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All the World HB: Universalism, Particularism and the High Holy Days (Prayers of Awe) Hardcover – 5 Aug 2014

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Product details

  • Hardcover: 288 pages
  • Publisher: Jewish Lights; annotated edition edition (5 Aug. 2014)
  • Language: English
  • ISBN-10: 1580237835
  • ISBN-13: 978-1580237833
  • Product Dimensions: 23.5 x 16.3 x 2.5 cm
  • Average Customer Review: 5.0 out of 5 stars  See all reviews (1 customer review)
  • Amazon Bestsellers Rank: 1,261,180 in Books (See Top 100 in Books)

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Format: Hardcover Verified Purchase
A great collection of essays that have relevance all through the year. But I would say that because one opf them is by me!
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4 of 4 people found the following review helpful
This book is filled with interesting information about High Holiday prayers 24 Aug. 2014
By Israel Drazin - Published on
Format: Hardcover
This is the fifth informative volume edited by Rabbi Lawrence A. Hoffman that focuses on Jewish High Holiday prayers, the holidays of Rosh Hashanah and Yom Kippur. Many Jews recognize that these prayers are very important because of their history and content, although they know neither. Rabbi Hoffman collected several dozen rabbis and scholars who explain the prayers. The prior books focused on Un’taneh Tokef, Kol Nidre, Ashamnu and Al Chet, and Yizkor. This volume contains articles written by thirty-seven rabbis and scholars of all Jewish denominations, men and women. The book is divided into five parts: universalism and particularism, views from philosophy and literature, the impact of “all the world,” the liturgy, and interpretations.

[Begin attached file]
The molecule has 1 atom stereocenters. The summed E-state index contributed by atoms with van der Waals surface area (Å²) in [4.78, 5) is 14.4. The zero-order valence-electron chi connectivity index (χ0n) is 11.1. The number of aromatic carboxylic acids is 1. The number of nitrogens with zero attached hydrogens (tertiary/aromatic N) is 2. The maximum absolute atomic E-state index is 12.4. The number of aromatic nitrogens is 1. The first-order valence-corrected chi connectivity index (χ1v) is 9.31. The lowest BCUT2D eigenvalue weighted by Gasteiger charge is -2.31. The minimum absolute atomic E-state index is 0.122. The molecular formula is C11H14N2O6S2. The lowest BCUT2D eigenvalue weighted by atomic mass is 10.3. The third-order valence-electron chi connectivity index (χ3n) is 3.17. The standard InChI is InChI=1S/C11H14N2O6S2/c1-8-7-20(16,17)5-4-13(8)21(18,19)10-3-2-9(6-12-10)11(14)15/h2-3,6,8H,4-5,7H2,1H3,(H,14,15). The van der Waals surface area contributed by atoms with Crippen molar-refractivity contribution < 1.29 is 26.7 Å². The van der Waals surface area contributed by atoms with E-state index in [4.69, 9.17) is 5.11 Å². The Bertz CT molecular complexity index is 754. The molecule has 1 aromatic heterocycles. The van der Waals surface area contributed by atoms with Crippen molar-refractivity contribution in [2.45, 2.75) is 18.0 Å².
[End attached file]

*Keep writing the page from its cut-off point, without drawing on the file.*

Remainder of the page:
Among much else, the chapters discuss why be Jewish, universalism and particularism, the Jewish golden rule, being a “light unto the nations,” is there one true religion, hope, repentance, what we can all believe, and one contains some significant High Holiday prayers in the original Hebrew with new translations and explanatory notes.

For example, Rabbi Jack Riemer discusses the three Uv’khen prayers, tells us why they remind him of the three-time repetition of the Beatles song, “Let it be, let it be, let it be,” and explains the three-part vision of the prayer: that all the world unite to serve God in love, the Jewish people be restored the dignity it deserves, and wickedness disappear so that the wicked can become good. Dr. Erica Brown focuses on v’khol ma’aminim, “everyone believes,” and the impact that the list of beliefs has upon congregants with more liberal ideas. Rabbi Andrew Goldstein discusses Israel Zangwill’s Victorian rhyme that used to be sung in liberal synagogues in his youth, and tells us why the payer is no longer recited. Rabbi Jonathan Magonet explains why many High Holiday prayers speak about “we” and “they” and not “me.”

Anyone reading the many articles will learn much about the holiday prayers and about Judaism generally.
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